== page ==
The Hadith narrated by ‘Abdullah ibn Mas’ood, “I heard Rasulullah SAW say: “Allah has cursed the woman who does tattoos and the one who has them done, the woman who plucks eyebrows and the one who has it done, and the one who files her teeth for the purpose of beauty, altering the creation of Allah.” (Sahee Al-Bukhari, Sahee Muslim Vol 2)
Numerous adornment practices accepted by many Muslim women today arise from Western culture, popularised and advertised by Hollywood “starlets”. Navel piercing is a modern invention and has never been recorded in ancient cultures. In fact its rise to prominence can be pinpointed to 1994. A few fashion shows, “supermodels” and celebrities later, countless of Muslim women are indulging in the act under a misguided notion that it makes them more attractive to their husbands.
“In the time of Sahaabiyaat they used to wear earrings, this is natural and acceptable. What you do as a form of adornment, for your husband, within the shariah and not in emulating the kuffar, is permissible,” says Muallimah Sadiya.
Rasullulah SAW has said, “Whosoever impersonates a nation (other than Islam) will be (resurrected) from them on the day of judgment“. (Sunan Abu Dawud)
“Exposing that area [intimate areas] to a female – even a Muslim female is unacceptable. In terms of medical necessity, first preference must be given to a Muslim female doctor. To expose the satr, for cosmetic reasons, how can it be acceptable? Even the hair is not meant to be exposed to another female. To expose that part of the satr for cosmetic purposes would all the more not be allowed,” explains Muallimah Sadiya.
To have the other body parts pierced other than the ears and nose is mutilation (muthlah) of the human body which is forbidden in Islam. Both the person having it done and the doer will be in sin. Mutilation of this sort can cause a great deal of harm to the body. It is highly possible that it could be a means of infection, which in turn can cause irreversible harm to the body.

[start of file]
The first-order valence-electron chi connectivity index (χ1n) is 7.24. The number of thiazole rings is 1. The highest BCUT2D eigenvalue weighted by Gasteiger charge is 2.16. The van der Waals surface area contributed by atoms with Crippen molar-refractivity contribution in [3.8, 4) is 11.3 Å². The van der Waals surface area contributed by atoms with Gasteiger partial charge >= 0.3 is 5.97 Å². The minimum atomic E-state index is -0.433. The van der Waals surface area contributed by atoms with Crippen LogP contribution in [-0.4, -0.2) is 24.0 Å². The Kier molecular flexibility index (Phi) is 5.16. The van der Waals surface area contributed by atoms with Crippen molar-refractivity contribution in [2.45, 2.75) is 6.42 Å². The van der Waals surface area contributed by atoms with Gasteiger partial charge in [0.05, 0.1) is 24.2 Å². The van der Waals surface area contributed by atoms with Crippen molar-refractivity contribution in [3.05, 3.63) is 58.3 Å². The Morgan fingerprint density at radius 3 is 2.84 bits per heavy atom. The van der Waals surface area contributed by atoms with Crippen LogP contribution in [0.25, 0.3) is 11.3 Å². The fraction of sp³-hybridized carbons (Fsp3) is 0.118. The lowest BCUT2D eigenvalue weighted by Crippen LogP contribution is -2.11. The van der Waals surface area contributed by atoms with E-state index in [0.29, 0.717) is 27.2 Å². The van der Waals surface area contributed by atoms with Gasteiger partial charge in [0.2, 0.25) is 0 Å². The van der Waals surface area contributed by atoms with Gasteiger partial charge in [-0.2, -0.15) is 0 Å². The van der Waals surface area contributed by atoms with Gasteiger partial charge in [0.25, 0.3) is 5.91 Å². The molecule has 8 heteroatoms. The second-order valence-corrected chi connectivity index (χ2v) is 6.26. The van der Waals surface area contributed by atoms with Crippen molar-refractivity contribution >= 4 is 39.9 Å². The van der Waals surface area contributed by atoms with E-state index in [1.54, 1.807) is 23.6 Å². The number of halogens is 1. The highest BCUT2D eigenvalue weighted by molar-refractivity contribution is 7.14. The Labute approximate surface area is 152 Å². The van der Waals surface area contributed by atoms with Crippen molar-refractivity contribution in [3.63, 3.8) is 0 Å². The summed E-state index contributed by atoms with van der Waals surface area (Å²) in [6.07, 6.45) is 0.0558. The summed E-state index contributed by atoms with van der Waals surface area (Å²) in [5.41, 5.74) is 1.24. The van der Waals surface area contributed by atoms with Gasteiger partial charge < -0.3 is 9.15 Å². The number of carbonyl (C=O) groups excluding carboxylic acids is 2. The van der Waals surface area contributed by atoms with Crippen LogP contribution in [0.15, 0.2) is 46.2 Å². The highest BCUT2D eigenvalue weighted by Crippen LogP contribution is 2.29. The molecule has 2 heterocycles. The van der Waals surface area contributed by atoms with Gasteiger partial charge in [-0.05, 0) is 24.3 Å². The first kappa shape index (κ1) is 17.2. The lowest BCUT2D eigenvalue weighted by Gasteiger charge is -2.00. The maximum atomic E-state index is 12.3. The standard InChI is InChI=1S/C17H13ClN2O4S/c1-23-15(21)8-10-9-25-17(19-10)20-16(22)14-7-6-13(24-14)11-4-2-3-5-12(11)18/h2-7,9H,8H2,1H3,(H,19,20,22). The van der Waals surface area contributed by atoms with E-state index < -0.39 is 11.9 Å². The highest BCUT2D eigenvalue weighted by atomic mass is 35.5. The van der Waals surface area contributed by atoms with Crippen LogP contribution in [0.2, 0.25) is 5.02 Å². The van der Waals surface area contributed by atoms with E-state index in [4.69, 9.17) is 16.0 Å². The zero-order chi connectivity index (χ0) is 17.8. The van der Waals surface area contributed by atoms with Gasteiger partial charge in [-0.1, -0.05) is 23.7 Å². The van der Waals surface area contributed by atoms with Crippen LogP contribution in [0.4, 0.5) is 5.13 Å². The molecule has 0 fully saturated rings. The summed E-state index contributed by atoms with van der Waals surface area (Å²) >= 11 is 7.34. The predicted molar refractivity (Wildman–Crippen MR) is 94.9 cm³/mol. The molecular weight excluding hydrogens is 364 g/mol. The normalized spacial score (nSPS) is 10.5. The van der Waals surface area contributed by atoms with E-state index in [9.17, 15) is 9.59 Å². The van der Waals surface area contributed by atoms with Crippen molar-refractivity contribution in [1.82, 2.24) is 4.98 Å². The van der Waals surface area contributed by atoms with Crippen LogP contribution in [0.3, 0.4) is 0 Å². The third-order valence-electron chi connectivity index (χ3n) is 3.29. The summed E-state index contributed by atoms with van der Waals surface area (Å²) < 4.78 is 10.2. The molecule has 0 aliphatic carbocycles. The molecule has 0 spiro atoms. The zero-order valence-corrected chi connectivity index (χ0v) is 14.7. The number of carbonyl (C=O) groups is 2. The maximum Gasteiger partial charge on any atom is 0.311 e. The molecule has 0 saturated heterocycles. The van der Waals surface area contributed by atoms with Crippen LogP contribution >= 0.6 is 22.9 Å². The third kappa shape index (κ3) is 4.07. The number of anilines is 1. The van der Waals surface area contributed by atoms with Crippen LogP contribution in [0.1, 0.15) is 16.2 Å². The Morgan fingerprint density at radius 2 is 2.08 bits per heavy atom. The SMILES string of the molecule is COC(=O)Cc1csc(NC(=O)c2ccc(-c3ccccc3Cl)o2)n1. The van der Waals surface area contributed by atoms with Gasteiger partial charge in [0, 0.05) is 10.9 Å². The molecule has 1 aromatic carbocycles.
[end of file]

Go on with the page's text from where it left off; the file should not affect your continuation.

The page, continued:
Body piercing in mainstream terms is regarded as body modification or body alteration and is defined as the deliberate altering of the human anatomy. It is often done for aesthetics, sexual enhancement, rites of passage, religious beliefs, to display group membership or affiliation, to create body art, for shock value, and as self-expression, among other reasons.
There is guidance to follow and latitude granted in terms of necessity which cannot be used for cosmetic reasons. The 21st cosmetically catered century is in line with shaytaan’s declarations.
On his way out from Jannah, when he was expelled, ‘the evil whisperer’ took an oath by Allah Ta’ala that he would encourage people to deface the Creation of Allah: And I (Satan) will surely lead them astray, and arouse desires in them, and command them so that they will cut the cattle’s ears, and I will surely command them and they will change Allah’s creation.’ Whoever chooses the Devil for a friend instead of Allah is assuredly a loser, and his loss is manifest.” (An-Nisa’: Verse 119)
Sakeena Suliman – Cii News | 08 April 2014